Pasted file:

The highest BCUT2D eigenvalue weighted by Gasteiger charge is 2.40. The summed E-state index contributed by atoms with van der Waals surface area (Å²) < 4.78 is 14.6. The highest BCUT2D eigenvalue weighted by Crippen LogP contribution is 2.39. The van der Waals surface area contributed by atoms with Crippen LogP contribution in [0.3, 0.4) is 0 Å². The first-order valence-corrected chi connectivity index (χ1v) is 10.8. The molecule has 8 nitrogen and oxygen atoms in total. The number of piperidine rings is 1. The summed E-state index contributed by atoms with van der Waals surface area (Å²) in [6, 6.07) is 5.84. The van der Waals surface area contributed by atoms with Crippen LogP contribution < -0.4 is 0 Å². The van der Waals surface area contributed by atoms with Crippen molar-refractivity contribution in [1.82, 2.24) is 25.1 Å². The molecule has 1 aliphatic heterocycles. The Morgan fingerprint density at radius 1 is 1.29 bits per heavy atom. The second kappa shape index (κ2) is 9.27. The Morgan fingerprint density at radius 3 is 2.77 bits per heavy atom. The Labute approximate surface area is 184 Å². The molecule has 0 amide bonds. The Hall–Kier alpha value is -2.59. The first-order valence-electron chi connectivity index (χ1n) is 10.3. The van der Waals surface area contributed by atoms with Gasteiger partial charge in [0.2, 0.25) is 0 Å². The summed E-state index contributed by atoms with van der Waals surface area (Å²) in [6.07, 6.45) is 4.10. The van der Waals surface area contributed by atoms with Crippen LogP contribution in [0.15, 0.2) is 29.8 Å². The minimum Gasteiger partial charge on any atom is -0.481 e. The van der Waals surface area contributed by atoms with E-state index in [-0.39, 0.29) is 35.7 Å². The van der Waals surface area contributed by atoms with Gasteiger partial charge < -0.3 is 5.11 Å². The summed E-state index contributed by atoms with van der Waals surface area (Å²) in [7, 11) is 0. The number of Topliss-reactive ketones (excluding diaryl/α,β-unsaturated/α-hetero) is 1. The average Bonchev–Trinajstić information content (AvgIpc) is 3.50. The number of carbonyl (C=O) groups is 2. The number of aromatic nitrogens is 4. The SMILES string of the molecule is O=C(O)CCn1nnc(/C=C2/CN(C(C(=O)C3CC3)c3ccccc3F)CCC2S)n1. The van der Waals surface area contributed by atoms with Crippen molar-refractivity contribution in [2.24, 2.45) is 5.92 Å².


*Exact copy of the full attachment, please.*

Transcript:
The highest BCUT2D eigenvalue weighted by Gasteiger charge is 2.40. The summed E-state index contributed by atoms with van der Waals surface area (Å²) < 4.78 is 14.6. The highest BCUT2D eigenvalue weighted by Crippen LogP contribution is 2.39. The van der Waals surface area contributed by atoms with Crippen LogP contribution in [0.3, 0.4) is 0 Å². The first-order valence-corrected chi connectivity index (χ1v) is 10.8. The molecule has 8 nitrogen and oxygen atoms in total. The number of piperidine rings is 1. The summed E-state index contributed by atoms with van der Waals surface area (Å²) in [6, 6.07) is 5.84. The van der Waals surface area contributed by atoms with Crippen LogP contribution < -0.4 is 0 Å². The van der Waals surface area contributed by atoms with Crippen molar-refractivity contribution in [1.82, 2.24) is 25.1 Å². The molecule has 1 aliphatic heterocycles. The Morgan fingerprint density at radius 1 is 1.29 bits per heavy atom. The second kappa shape index (κ2) is 9.27. The Morgan fingerprint density at radius 3 is 2.77 bits per heavy atom. The Labute approximate surface area is 184 Å². The molecule has 0 amide bonds. The Hall–Kier alpha value is -2.59. The first-order valence-electron chi connectivity index (χ1n) is 10.3. The van der Waals surface area contributed by atoms with Gasteiger partial charge in [0.2, 0.25) is 0 Å². The summed E-state index contributed by atoms with van der Waals surface area (Å²) in [6.07, 6.45) is 4.10. The van der Waals surface area contributed by atoms with Crippen LogP contribution in [0.15, 0.2) is 29.8 Å². The minimum Gasteiger partial charge on any atom is -0.481 e. The van der Waals surface area contributed by atoms with E-state index in [-0.39, 0.29) is 35.7 Å². The van der Waals surface area contributed by atoms with Gasteiger partial charge < -0.3 is 5.11 Å². The summed E-state index contributed by atoms with van der Waals surface area (Å²) in [7, 11) is 0. The number of Topliss-reactive ketones (excluding diaryl/α,β-unsaturated/α-hetero) is 1. The average Bonchev–Trinajstić information content (AvgIpc) is 3.50. The number of carbonyl (C=O) groups is 2. The number of aromatic nitrogens is 4. The SMILES string of the molecule is O=C(O)CCn1nnc(/C=C2/CN(C(C(=O)C3CC3)c3ccccc3F)CCC2S)n1. The van der Waals surface area contributed by atoms with Crippen molar-refractivity contribution in [2.24, 2.45) is 5.92 Å².